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Aug
19

Are health insurers’ profits and costs the problem?

There’s a lot of bleating about the huge profits made by health insurers, with some – including too many who should know better – complaining loud and long. [Insurers and pharma netted about $97 billion last year.]

While some would argue the billions raked in by insurers is far too much, let’s take a step back and look at the big picture.

First, insurers’ profits are a tiny fraction of our $3.6 trillion healthcare spend – as in >1 percent.

Second, healthplan, insurers, and other payers’ total administrative expenses amount to 8.3% of that $3.6 trillion – roughly $300 billion.

Oh, and a big chunk of most health insurers’ business comes from servicing governmental programs.  Example – 58% of United Healthcare’s revenue is from Medicare, Medicaid, and other governmental programs.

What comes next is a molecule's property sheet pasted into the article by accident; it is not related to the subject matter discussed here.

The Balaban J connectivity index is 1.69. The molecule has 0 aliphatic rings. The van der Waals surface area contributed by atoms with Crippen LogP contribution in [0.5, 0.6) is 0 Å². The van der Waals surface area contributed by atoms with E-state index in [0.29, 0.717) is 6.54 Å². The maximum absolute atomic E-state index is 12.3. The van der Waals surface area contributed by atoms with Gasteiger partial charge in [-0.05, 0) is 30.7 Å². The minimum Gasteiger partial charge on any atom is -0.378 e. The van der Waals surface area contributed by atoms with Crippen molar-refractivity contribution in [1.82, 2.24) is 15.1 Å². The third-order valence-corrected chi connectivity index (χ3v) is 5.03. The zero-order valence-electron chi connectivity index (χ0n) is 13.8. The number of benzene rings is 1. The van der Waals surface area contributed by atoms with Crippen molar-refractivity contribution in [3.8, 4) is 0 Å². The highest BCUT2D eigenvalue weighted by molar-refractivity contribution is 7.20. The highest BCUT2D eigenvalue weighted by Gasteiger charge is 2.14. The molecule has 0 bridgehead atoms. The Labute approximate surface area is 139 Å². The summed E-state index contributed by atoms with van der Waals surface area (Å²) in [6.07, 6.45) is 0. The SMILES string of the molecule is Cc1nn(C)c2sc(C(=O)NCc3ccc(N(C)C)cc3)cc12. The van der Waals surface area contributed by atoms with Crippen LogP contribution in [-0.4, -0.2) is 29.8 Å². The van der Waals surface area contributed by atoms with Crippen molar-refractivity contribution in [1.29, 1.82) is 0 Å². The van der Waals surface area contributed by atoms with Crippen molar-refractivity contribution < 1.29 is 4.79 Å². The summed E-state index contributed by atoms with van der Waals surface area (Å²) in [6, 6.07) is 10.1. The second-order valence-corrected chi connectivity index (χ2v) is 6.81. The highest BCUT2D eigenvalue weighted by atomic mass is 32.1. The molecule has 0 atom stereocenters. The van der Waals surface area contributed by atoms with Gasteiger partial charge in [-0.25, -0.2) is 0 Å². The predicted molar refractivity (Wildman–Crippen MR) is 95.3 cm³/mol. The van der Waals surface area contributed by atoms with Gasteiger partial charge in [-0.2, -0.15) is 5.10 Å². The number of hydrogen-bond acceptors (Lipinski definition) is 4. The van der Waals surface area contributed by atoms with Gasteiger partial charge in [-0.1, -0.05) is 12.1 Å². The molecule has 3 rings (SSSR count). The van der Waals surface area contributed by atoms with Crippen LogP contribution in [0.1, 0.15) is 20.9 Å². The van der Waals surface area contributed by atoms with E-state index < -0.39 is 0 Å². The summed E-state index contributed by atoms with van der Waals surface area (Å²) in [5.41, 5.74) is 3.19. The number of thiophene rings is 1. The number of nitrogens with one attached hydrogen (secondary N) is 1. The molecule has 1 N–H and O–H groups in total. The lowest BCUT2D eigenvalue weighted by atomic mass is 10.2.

Frankly, given commercial insurers’ demonstrated inability to control costs and improve quality, that $30 billion may be too generous by far. But it’s clear the big problem with healthcare costs is not insurer profits or administrative expense.

It’s the underlying prices of healthcare.

What does this mean for you?

It’s not insurer profits.


Joe Paduda is the principal of Health Strategy Associates

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A national consulting firm specializing in managed care for workers’ compensation, group health and auto, and health care cost containment. We serve insurers, employers and health care providers.

 

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